Reading through the inscriptions, see individuals born in South Carolina, Massachusetts, New York and other current US locations or natives of Curacao, London, Dublin, Amsterdam, Gibraltar, Germany, France, Prussia, Bavaria, Italy, Poland and elsewhere. Tablets on cemetery walls are in memoriam to relatives who died elsewhere. The deceased died as infants, assassinated on a journey, of yellow fever, in swimming accidents, in shipwrecks, or as Civil War soldiers. Others enjoyed full long lives into their 80s.

The transcription booklet offers many details including origin of the deceased, dates, family relationships. Here is an example:

Sacred to the Memory of

A native of the State of New York and for the last sixty years a resident of this city, who departed this life on the 16th. day of the month Tammuz, in the year 5595 of the Creation, corresponding to the 13th. July 1835, aged 81 years, 11 months, and 14 days.

The deceased served as a Subaltern Officer in the militia of South Carolina during a great part of the Revolution, until made a prisoner of war in 1780. He was also attached to the Forlorn Hope when the line* of Savannah were attacked by the combined forces of Gen. Lincoln and Count de Estaing.

As the deceased was an example of patriotism, so in private life he was a model of the domestic virtues, of a sound judgment and well cultivated mind. His career through life was marked by the esteem and respect, and his end by the sincere regret of numerous friends and connexions.

Elzas wrote four additional booklets detailing other South Carolina Jewish cemeteries (names and links below). Find all of them, in a variety of downloadable formats, on the American Libraries site. Topics include the cemeteries at Georgetown, Orangeburg, Charleston (Brith Shalom and Beth Elohim), as well as the transcription edition.

Here are the links for each booklet and introductory remarks by Elzas:

Georgetown, SC:
"The Jewish cemetery at Georgetown is the second oldest Jewish cemetery in South Carolina, and contains a number of inscriptions of historical interest. I have not been able to trace its history owing to the fact that the records in Georgetown prior to the War are no longer in existence."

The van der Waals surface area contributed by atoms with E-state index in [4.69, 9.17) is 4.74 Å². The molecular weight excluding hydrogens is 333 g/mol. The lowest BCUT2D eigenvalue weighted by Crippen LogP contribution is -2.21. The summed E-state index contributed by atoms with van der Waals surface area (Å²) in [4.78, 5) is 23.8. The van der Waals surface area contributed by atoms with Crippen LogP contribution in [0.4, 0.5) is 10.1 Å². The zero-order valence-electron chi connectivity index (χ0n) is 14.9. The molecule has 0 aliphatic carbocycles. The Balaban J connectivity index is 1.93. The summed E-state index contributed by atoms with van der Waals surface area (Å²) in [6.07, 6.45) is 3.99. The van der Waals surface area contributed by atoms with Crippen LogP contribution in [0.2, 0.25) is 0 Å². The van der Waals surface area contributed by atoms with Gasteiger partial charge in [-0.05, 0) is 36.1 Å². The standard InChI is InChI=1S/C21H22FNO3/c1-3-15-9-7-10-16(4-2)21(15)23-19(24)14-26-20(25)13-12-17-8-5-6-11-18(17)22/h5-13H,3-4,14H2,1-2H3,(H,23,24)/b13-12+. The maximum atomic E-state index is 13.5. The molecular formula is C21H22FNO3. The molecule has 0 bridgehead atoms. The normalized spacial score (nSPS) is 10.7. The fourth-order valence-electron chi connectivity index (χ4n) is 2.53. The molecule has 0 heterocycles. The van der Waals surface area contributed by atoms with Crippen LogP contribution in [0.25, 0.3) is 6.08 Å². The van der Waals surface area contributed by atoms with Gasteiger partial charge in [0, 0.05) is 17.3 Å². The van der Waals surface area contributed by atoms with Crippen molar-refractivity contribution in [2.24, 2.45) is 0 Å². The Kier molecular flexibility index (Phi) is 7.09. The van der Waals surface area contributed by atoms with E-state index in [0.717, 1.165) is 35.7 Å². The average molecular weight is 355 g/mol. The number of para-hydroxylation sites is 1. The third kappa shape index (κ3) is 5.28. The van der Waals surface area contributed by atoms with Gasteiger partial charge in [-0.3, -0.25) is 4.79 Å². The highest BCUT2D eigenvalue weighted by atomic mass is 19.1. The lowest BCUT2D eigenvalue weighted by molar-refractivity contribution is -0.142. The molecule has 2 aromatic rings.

"This Cemetery, the property of the Hebrew Benevolent Society, of Orangeburg, was purchased in 1886."

"This [General] Cemetery, situated near Magnolia Cemetery, at Charleston, S. C, has been in use since 1856. The inscriptions on its tombstones will furnish the best guide to the various strata of Russian and Polish immigration of the Jewish element in the population of Charleston, S. C, which to-day numerically far outnumbers the remnants of the older elements.

"The cemetery at St. Andrew's Parish: This cemetery, now belonging to the Congregation Berith Shalome, formerly belonged to ''Hevry Bikur Holini," Amalgamated Aug. 27, 1897. It comprises "one acre on Sycamore Avenue, Hillsborough Plantation, in St. Andrew's Parish, Berkeley Coimty, originally conveyed to Hevry Bikur Holim by Deed dated Jan. 7, 1887, and recorded in the Mesne Conveyance Office for Berkeley County, Book A No. 3, p. 220."

"The New Jewish Cemetery of K.K. Beth Elohim, Charleston, SC: The modern cemetery of the Congregation Beth Elohim, situated on Huguenin Avenue, was purchased in 1887. It replaced an older cemetery at Rickersville, from which all the bodies were removed to the present site."

Note for international readers: I often learn about resources on Google Books. However, as my computer is identified as located outside the US, I am limited in what I can view due to certain restrictions. American Libraries is an excellent alternative and I generally have no problem downloading or viewing the same sources.

No comments:

Post a Comment